Tuesday, February 3, 2009

Teaching Scales: One Comes Before Two

Natalie asks a great question for open discussion at her blog Music Matters. The question is basically, “How do you teach students to rip off their scales in 4 octaves, played in 16th notes at quarter=126 BPM?” I have to be honest and say that, due to having started studios in 4 different cities, and moving away from each one after only 2-3 years, I haven’t yet had students reach anything close to this level of scale playing since most of them started with me as beginners or struggling transfers. However, we are now permanently settled into our current city, and I expect that my students will be staying with me for a long time. (Yay!) Natalie's question sparks a lot of other questions for me - when is the appropriate time to expect students to play scales at this level, and how should I build those skills over the years? In what order should I introduce scales? How quickly should I transition them from one octave to two and from hands separately to hands together? How fast should a 3rd year student, for instance, be expected to play scales? Here are my thoughts on the pacing of scale acquisition, how I'm handling it in my studio.

At present, I am using, with a few minor changes, the syllabus from the National Music Certificate Program as a technique curriculum guide. (NMCP is the American branch of the Royal Conservatory exams.) I’ve decided that if my students can do what is required by this program year by year, they are making acceptable progress. One of the things I like about this program is the careful pacing and gradual acquisition of skills over the 12-year curriculum.

NMCP introduces scales quite slowly in the first few years, adding a few more scales each year, and a few more levels of difficulty. And they don't simply progress through the circle of fifths, an approach that makes more sense for acquiring theory knowledge than the actual playing of scales. For instance, a student taking the Preparatory B exam (repertoire is approximately at the level of The Music Tree 2A) is required to play major and minor pentascales; C, F,and G major scales hands separately in one octave; A minor (natural) hands separately in one octave; and C major in contrary motion, one octave hands together.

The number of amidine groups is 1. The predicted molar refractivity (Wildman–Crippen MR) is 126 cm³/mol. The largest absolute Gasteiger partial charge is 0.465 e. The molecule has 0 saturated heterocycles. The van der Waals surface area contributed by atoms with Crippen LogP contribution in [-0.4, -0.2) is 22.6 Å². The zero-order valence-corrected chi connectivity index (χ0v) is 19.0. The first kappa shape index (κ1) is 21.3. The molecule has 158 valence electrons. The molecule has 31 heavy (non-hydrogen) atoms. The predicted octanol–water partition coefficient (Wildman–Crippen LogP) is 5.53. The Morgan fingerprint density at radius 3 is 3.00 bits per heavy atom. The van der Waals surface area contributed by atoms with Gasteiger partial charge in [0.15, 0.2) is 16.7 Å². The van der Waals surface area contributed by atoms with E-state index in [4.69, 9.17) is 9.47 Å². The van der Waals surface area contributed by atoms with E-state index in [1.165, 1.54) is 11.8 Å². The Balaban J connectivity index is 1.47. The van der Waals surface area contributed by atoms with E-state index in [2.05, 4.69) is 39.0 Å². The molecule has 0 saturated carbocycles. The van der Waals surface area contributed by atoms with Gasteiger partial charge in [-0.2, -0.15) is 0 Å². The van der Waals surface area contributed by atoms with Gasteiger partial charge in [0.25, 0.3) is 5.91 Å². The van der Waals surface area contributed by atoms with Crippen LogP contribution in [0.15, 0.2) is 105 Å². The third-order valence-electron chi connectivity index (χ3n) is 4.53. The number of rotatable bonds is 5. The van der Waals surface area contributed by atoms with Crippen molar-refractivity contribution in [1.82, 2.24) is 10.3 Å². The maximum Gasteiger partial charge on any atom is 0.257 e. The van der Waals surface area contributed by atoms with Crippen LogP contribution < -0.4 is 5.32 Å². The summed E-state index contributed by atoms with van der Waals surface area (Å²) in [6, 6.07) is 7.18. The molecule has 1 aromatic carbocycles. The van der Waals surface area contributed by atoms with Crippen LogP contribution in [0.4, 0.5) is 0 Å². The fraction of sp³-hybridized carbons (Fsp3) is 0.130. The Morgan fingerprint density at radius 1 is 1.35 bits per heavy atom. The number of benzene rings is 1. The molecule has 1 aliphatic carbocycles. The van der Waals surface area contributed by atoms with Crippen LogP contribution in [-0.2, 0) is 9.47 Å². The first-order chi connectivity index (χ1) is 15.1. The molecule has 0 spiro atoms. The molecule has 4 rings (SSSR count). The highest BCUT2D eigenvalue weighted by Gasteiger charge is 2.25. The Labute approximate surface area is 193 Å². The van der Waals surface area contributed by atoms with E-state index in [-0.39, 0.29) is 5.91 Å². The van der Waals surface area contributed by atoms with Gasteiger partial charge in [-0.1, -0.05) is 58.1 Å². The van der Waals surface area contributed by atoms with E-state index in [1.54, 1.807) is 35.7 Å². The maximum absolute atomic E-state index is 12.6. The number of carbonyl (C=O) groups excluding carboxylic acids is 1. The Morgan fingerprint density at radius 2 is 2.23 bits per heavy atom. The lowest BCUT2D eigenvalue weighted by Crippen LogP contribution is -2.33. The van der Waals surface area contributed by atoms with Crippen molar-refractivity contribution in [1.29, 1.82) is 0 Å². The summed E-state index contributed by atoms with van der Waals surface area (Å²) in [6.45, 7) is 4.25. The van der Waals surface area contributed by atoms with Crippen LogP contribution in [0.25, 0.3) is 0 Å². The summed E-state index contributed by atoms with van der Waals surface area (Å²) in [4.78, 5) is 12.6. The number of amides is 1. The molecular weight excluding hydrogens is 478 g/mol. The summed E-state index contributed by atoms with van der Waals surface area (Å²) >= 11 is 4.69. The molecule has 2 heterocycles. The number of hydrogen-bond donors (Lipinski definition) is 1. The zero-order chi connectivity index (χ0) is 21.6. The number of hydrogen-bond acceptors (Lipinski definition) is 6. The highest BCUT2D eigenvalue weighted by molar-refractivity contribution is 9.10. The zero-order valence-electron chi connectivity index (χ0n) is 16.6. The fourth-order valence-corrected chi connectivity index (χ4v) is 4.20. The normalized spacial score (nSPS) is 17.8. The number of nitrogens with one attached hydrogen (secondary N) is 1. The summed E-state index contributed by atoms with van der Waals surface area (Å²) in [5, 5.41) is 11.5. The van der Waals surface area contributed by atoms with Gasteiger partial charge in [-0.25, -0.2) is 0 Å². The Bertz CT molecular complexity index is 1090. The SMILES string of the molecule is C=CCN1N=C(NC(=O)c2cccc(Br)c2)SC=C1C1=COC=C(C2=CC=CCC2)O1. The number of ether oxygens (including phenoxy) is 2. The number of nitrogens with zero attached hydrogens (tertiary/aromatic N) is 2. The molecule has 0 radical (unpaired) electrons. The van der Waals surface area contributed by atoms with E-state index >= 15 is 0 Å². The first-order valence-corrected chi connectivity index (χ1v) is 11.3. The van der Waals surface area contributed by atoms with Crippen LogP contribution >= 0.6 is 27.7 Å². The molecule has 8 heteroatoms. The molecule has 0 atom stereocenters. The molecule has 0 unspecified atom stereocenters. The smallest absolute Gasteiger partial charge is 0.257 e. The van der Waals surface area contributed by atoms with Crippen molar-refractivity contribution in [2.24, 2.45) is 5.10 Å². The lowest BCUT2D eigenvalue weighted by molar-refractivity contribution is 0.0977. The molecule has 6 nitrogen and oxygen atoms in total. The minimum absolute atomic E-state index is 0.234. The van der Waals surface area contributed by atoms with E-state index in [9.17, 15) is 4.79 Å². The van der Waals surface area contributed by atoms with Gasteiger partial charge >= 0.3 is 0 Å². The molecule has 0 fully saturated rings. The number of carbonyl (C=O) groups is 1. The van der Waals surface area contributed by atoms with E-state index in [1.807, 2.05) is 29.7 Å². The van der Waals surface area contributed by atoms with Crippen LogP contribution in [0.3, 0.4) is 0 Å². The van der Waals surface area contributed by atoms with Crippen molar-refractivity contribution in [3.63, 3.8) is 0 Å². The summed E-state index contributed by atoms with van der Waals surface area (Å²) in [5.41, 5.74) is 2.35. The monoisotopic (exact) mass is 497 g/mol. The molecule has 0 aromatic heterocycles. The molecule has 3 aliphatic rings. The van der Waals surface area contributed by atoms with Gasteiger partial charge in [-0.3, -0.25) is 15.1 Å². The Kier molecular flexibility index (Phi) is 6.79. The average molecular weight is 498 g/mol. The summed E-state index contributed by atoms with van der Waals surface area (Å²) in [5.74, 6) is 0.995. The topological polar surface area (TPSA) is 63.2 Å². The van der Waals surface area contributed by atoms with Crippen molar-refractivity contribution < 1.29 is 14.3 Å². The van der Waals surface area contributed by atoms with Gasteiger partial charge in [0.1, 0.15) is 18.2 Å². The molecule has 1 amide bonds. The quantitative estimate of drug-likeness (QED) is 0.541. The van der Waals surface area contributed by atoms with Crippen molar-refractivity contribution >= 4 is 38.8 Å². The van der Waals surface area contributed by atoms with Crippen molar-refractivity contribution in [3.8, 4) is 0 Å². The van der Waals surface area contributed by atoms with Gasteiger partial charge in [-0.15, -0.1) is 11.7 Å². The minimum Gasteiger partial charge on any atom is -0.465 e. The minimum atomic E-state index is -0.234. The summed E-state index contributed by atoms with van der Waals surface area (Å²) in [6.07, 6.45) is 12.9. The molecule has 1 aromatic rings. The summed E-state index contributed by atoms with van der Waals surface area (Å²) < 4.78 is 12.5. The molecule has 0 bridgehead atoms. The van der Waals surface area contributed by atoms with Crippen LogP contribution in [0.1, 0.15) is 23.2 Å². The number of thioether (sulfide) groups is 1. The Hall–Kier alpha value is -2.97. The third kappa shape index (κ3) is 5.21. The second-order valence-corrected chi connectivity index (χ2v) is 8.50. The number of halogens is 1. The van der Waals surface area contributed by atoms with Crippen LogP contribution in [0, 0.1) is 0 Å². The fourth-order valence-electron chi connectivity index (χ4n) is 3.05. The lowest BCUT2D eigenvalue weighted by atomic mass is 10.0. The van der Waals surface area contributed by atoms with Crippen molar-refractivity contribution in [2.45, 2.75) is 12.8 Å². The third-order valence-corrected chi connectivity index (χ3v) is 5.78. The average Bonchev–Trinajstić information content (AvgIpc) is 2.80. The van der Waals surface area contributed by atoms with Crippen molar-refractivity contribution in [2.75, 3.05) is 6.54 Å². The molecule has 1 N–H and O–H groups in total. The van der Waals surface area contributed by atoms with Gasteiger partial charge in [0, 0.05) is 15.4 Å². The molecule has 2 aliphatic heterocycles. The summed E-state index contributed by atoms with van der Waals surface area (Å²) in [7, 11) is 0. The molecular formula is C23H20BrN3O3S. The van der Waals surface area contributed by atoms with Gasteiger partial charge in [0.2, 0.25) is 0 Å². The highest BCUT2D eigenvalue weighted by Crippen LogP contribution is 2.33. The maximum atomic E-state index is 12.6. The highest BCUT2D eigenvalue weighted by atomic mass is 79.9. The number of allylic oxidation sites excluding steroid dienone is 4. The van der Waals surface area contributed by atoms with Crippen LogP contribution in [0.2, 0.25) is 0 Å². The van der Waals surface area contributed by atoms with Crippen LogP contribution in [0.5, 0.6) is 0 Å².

The Grade 1 exam asks for C, G, and D major scales in 2 octaves, still hands separately, plus harmonic minors in A and E. The tempo requirement is only a tad faster than the year before. This makes sense. Most students at this level aren't playing literature with more than 1 or 2 sharps. Grade 2 adds only one more major and one more minor and increases the tempo requirement. The pace at which new scales are added and the tempo required picks up considerably in the middle grades, and by Grade 10, students are playing all major and minor scales, hands together in sixteenths, 4 octaves, 120 BPM. In addition, they are playing "formula pattern" scales - these are the ones that split into contrary motion at the halfway point. Students sometimes skip a level or two in their progress through NMCP, but it is generally the case that a Grade 10 student has been slowly and steadily building his scale-playing skills, year by year, scale by scale, one notch on the metronome at a time over 12 years. A gradual approach like this one with careful consideration given to the order in which scales are introduced strikes me as being the most likely to produce a secure technique.

I've been surprised to discover that following the NMCP curriculum for technique has caused me to relax my expectations for scale playing - not increase them. But, then, I think I really needed to stop and consider how important these early scale years are in solidifying basic technique - automatic scale fingering, good arm motion, good hand shape, evenness, etc. I have a friend who says, “We have a saying back home. It is this: one comes before two.” Sometimes I think we teachers are too eager to move out of the beginner stage into more difficult literature and technique. Becoming a musician is a lifelong journey - not one we must complete before graduating high school. And so, while I would never hold back a student, I've decided that I am happy to pursue an unhurried and logical pace in technical growth during the first 3-4 years especially, while keeping depth of musicality the goal above all.

I do have a few practice tricks for playing scales and will share them in another post.

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